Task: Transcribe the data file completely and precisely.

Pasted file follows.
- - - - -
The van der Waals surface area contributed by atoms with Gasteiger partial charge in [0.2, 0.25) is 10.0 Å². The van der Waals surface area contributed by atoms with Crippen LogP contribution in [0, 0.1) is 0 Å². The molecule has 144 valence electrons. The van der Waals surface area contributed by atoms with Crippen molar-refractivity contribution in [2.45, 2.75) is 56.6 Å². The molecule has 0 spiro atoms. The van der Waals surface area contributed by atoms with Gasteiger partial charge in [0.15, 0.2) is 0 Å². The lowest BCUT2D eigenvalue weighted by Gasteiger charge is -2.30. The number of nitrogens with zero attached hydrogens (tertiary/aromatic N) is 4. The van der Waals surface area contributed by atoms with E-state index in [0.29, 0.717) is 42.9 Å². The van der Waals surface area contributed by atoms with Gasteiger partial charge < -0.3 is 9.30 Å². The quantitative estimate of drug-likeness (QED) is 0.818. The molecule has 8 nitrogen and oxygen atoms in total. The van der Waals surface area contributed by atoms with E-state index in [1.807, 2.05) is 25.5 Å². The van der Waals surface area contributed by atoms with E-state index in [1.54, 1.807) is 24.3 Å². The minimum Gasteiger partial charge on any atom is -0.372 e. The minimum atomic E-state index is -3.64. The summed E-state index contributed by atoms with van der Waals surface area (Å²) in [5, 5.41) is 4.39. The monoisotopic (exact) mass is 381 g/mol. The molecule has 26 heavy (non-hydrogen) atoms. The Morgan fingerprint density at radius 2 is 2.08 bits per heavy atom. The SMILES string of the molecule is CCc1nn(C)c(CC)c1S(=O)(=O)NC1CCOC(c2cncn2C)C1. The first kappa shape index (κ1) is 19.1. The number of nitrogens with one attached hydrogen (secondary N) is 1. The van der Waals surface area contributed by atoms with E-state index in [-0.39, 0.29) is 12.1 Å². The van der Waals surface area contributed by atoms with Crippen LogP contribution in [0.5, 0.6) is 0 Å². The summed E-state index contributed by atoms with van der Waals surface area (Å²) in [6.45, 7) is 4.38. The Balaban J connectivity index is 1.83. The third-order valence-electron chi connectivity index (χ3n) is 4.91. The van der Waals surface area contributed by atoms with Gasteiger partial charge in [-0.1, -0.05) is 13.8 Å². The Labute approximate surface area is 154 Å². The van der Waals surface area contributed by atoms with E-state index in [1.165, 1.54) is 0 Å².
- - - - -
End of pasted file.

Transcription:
The van der Waals surface area contributed by atoms with Gasteiger partial charge in [0.2, 0.25) is 10.0 Å². The van der Waals surface area contributed by atoms with Crippen LogP contribution in [0, 0.1) is 0 Å². The molecule has 144 valence electrons. The van der Waals surface area contributed by atoms with Crippen molar-refractivity contribution in [2.45, 2.75) is 56.6 Å². The molecule has 0 spiro atoms. The van der Waals surface area contributed by atoms with Gasteiger partial charge in [0.15, 0.2) is 0 Å². The lowest BCUT2D eigenvalue weighted by Gasteiger charge is -2.30. The number of nitrogens with zero attached hydrogens (tertiary/aromatic N) is 4. The van der Waals surface area contributed by atoms with E-state index in [0.29, 0.717) is 42.9 Å². The van der Waals surface area contributed by atoms with Gasteiger partial charge < -0.3 is 9.30 Å². The quantitative estimate of drug-likeness (QED) is 0.818. The molecule has 8 nitrogen and oxygen atoms in total. The van der Waals surface area contributed by atoms with E-state index in [1.807, 2.05) is 25.5 Å². The van der Waals surface area contributed by atoms with E-state index in [1.54, 1.807) is 24.3 Å². The minimum Gasteiger partial charge on any atom is -0.372 e. The minimum atomic E-state index is -3.64. The summed E-state index contributed by atoms with van der Waals surface area (Å²) in [5, 5.41) is 4.39. The monoisotopic (exact) mass is 381 g/mol. The molecule has 26 heavy (non-hydrogen) atoms. The Morgan fingerprint density at radius 2 is 2.08 bits per heavy atom. The SMILES string of the molecule is CCc1nn(C)c(CC)c1S(=O)(=O)NC1CCOC(c2cncn2C)C1. The first kappa shape index (κ1) is 19.1. The number of nitrogens with one attached hydrogen (secondary N) is 1. The van der Waals surface area contributed by atoms with E-state index in [-0.39, 0.29) is 12.1 Å². The van der Waals surface area contributed by atoms with Crippen LogP contribution in [0.5, 0.6) is 0 Å². The summed E-state index contributed by atoms with van der Waals surface area (Å²) in [6.45, 7) is 4.38. The Balaban J connectivity index is 1.83. The third-order valence-electron chi connectivity index (χ3n) is 4.91. The van der Waals surface area contributed by atoms with Gasteiger partial charge in [-0.1, -0.05) is 13.8 Å². The Labute approximate surface area is 154 Å². The van der Waals surface area contributed by atoms with E-state index in [1.165, 1.54) is 0 Å².